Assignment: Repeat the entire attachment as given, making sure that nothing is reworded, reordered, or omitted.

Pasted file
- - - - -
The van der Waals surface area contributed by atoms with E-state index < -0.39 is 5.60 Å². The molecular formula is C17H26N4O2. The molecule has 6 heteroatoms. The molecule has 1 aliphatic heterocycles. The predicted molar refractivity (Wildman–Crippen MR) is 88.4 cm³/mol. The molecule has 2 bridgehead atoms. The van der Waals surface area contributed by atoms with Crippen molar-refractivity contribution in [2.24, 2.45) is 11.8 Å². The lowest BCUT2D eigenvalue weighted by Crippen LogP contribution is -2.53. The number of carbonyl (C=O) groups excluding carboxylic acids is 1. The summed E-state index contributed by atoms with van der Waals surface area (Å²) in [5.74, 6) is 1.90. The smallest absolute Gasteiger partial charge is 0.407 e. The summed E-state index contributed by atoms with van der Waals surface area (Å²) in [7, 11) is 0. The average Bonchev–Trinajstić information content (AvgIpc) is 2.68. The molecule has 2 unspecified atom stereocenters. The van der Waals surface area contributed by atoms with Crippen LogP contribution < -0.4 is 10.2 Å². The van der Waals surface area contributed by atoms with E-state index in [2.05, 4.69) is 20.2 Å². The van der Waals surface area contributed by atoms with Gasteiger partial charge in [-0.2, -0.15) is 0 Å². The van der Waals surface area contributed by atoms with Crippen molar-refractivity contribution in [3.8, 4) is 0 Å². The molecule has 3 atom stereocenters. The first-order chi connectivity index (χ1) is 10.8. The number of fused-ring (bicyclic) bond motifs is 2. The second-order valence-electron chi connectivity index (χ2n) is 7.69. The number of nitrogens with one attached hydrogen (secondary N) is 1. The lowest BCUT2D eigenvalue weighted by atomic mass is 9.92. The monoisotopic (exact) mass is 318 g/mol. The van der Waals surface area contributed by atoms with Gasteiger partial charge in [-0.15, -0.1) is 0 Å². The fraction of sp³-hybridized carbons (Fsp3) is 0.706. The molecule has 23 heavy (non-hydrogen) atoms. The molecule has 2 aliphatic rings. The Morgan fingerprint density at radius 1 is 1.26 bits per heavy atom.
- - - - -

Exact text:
The van der Waals surface area contributed by atoms with E-state index < -0.39 is 5.60 Å². The molecular formula is C17H26N4O2. The molecule has 6 heteroatoms. The molecule has 1 aliphatic heterocycles. The predicted molar refractivity (Wildman–Crippen MR) is 88.4 cm³/mol. The molecule has 2 bridgehead atoms. The van der Waals surface area contributed by atoms with Crippen molar-refractivity contribution in [2.24, 2.45) is 11.8 Å². The lowest BCUT2D eigenvalue weighted by Crippen LogP contribution is -2.53. The number of carbonyl (C=O) groups excluding carboxylic acids is 1. The summed E-state index contributed by atoms with van der Waals surface area (Å²) in [5.74, 6) is 1.90. The smallest absolute Gasteiger partial charge is 0.407 e. The summed E-state index contributed by atoms with van der Waals surface area (Å²) in [7, 11) is 0. The average Bonchev–Trinajstić information content (AvgIpc) is 2.68. The molecule has 2 unspecified atom stereocenters. The van der Waals surface area contributed by atoms with Crippen LogP contribution < -0.4 is 10.2 Å². The van der Waals surface area contributed by atoms with E-state index in [2.05, 4.69) is 20.2 Å². The van der Waals surface area contributed by atoms with Gasteiger partial charge in [-0.2, -0.15) is 0 Å². The van der Waals surface area contributed by atoms with Crippen molar-refractivity contribution in [3.8, 4) is 0 Å². The molecule has 3 atom stereocenters. The first-order chi connectivity index (χ1) is 10.8. The number of fused-ring (bicyclic) bond motifs is 2. The second-order valence-electron chi connectivity index (χ2n) is 7.69. The number of nitrogens with one attached hydrogen (secondary N) is 1. The lowest BCUT2D eigenvalue weighted by atomic mass is 9.92. The monoisotopic (exact) mass is 318 g/mol. The van der Waals surface area contributed by atoms with Gasteiger partial charge in [-0.15, -0.1) is 0 Å². The fraction of sp³-hybridized carbons (Fsp3) is 0.706. The molecule has 23 heavy (non-hydrogen) atoms. The molecule has 2 aliphatic rings. The Morgan fingerprint density at radius 1 is 1.26 bits per heavy atom.